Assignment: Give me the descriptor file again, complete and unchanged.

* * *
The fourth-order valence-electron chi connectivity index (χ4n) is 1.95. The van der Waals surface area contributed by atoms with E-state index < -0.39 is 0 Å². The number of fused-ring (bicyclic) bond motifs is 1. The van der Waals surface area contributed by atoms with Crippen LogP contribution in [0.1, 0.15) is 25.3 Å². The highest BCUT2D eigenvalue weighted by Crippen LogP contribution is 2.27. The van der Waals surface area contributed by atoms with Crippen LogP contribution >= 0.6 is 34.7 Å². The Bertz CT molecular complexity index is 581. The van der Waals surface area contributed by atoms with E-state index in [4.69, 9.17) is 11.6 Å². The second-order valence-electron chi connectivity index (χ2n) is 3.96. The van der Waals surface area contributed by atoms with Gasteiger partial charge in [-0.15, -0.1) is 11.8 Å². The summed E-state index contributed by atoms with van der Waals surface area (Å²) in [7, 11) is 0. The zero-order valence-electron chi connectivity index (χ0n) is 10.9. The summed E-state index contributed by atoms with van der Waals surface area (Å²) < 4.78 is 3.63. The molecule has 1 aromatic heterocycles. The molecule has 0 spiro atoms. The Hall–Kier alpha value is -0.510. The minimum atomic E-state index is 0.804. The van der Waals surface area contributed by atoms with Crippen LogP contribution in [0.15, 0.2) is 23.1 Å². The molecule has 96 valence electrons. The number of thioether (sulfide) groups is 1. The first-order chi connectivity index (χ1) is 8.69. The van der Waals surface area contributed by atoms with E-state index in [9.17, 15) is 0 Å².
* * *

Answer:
The fourth-order valence-electron chi connectivity index (χ4n) is 1.95. The van der Waals surface area contributed by atoms with E-state index < -0.39 is 0 Å². The number of fused-ring (bicyclic) bond motifs is 1. The van der Waals surface area contributed by atoms with Crippen LogP contribution in [0.1, 0.15) is 25.3 Å². The highest BCUT2D eigenvalue weighted by Crippen LogP contribution is 2.27. The van der Waals surface area contributed by atoms with Crippen LogP contribution >= 0.6 is 34.7 Å². The Bertz CT molecular complexity index is 581. The van der Waals surface area contributed by atoms with E-state index in [4.69, 9.17) is 11.6 Å². The second-order valence-electron chi connectivity index (χ2n) is 3.96. The van der Waals surface area contributed by atoms with Gasteiger partial charge in [-0.15, -0.1) is 11.8 Å². The summed E-state index contributed by atoms with van der Waals surface area (Å²) in [7, 11) is 0. The zero-order valence-electron chi connectivity index (χ0n) is 10.9. The summed E-state index contributed by atoms with van der Waals surface area (Å²) < 4.78 is 3.63. The molecule has 1 aromatic heterocycles. The molecule has 0 spiro atoms. The Hall–Kier alpha value is -0.510. The minimum atomic E-state index is 0.804. The van der Waals surface area contributed by atoms with Crippen LogP contribution in [0.15, 0.2) is 23.1 Å². The molecule has 96 valence electrons. The number of thioether (sulfide) groups is 1. The first-order chi connectivity index (χ1) is 8.69. The van der Waals surface area contributed by atoms with E-state index in [9.17, 15) is 0 Å².